If you have yet to step into the role of caregiver, there’s a good chance it may be in your future. A 2017 joint survey by Merrill Lynch and Age Wave estimated that 40 million Americans have already served as a caregiver. With the advancing age of baby boomers, 20 million more are expected to join the caregiving ranks each year.
While caregivers are overwhelmingly grateful to step in and help a loved one, their generosity comes at a high cost. Many caregivers provide financial assistance, and the average annual cost is about $7,000. Seven in 10 caregivers surveyed by Merrill Lynch and Age Wave said the financial cost of caregiving causes them stress.
If a 55-year-old adult child spends $7,000 a year for five years that’s $35,000 unavailable to pay down debt or save for retirement.
That $7,000 just happens to be the maximum contribution anyone at least 50 years old can make to an IRA this year. If $7,000 was invested in a Roth IRA for five consecutive years and then left to grow for another 10 years (to age 70 for our 55-year-old), that works out to about $65,000 in tax-free savings, assuming a 5 percent annualized rate of return. So, caregiving work can impact retirement planning.
Then there are less apparent costs. The physical demands of caregiving can make it hard to keep the same hours at work, or give the same effort. That can mean reduced income. An empathetic boss today may not be supportive when the next recession hits, moving you higher up the layoff list.
None of that is a reason to question the role of caregiver. Your desire (and need) to care for a loved one supersedes all, including financial cost. Needed by a loved one, you step in and do what needs to be done. Yet you can — and should — be as strategic as possible in lessening financial strain. In the Merrill Lynch/Age Wave survey, seven in 10 respondents said they gave little or no thought to their financial situation as a caregiver.
That’s potentially setting up your own kids’ need to step in and help you. Taking time to consider ways to limit financial strain today can help you protect your children’s future.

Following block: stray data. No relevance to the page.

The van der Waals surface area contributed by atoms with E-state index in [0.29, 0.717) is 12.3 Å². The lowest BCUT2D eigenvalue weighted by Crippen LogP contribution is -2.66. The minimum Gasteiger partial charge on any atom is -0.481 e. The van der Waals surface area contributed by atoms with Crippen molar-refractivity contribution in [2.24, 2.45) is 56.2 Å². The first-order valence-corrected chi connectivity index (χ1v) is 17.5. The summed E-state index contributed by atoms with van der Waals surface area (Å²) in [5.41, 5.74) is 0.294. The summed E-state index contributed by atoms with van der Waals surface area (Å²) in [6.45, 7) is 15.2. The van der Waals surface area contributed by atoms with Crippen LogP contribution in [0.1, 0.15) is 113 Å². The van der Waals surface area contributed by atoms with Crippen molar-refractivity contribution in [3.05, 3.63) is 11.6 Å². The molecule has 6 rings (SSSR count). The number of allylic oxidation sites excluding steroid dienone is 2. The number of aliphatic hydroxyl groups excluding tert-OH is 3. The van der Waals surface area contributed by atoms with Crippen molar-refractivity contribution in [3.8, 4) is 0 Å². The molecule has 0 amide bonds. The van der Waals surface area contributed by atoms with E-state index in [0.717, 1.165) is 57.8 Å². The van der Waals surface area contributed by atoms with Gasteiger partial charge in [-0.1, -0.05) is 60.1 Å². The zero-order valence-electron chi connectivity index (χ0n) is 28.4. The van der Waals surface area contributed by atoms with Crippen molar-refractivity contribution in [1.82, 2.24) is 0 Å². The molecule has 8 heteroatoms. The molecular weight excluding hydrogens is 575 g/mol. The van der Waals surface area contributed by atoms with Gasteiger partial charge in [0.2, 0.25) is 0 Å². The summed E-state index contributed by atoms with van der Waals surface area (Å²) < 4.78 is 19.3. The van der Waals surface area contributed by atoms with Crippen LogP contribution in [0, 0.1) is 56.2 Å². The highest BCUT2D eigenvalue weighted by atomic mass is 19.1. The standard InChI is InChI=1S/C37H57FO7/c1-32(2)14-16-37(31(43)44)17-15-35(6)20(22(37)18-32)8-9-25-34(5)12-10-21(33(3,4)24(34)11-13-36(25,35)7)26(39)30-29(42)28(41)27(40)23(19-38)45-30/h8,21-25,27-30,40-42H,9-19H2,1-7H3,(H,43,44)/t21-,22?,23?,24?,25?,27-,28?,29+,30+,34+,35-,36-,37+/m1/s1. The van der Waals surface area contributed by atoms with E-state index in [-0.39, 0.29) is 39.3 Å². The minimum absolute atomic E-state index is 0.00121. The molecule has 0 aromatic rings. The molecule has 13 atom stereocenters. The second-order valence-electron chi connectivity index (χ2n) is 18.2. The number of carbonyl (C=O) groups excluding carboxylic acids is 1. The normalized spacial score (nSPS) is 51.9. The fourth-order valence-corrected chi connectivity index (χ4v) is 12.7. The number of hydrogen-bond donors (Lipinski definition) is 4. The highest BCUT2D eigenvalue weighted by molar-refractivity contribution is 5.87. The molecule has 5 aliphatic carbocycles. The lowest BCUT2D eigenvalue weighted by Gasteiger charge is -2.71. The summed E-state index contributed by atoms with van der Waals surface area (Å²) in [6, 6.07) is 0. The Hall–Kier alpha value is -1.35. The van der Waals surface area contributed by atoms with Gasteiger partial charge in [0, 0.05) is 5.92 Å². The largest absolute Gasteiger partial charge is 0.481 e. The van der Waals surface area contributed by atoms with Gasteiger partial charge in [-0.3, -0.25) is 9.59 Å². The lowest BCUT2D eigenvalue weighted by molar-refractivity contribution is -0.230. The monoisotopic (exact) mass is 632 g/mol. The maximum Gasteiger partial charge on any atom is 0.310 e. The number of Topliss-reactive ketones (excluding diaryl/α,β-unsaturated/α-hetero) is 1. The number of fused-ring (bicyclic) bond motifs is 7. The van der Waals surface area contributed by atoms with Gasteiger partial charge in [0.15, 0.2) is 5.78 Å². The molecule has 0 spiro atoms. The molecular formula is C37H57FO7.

• Lower living costs free up more money for care. Most older Americans want to age in place.
If you wait until loved ones need care, a move becomes harder. Helping a 70-year-old parent see the financial wisdom of a move today is likely more practical than the emotional and physical toll of a move at 85.
• Resist quitting work as long as possible. It’s not just the salary you are giving up. Your health insurance could also become a huge cost if you quit.
• Set generational priorities. An all-too-common pressure point for many 50- and 60-year-olds is providing support to adult children.
Get paid. That you are doing this out of love is not in question. But that doesn’t mean you shouldn’t be compensated. If you have stopped work, a basic goal should be to get paid enough to cover your own personal health insurance and not have to touch your retirement savings until you are at least 65. If the person you are taking care of has the resources, you should discuss being paid. You may want to consult with an elder care attorney for advice on drawing up a personal care agreement (a contract). The National Academy of Elder Law Attorneys has a free online search tool.
Also explore state-run plans that provide income to a caregiver. The most common programs are limited to individuals who are on Medicaid, but many states have programs that are not tied to Medicaid. The Paying for Senior Care website has state-by-state information on financial assistance for caregivers.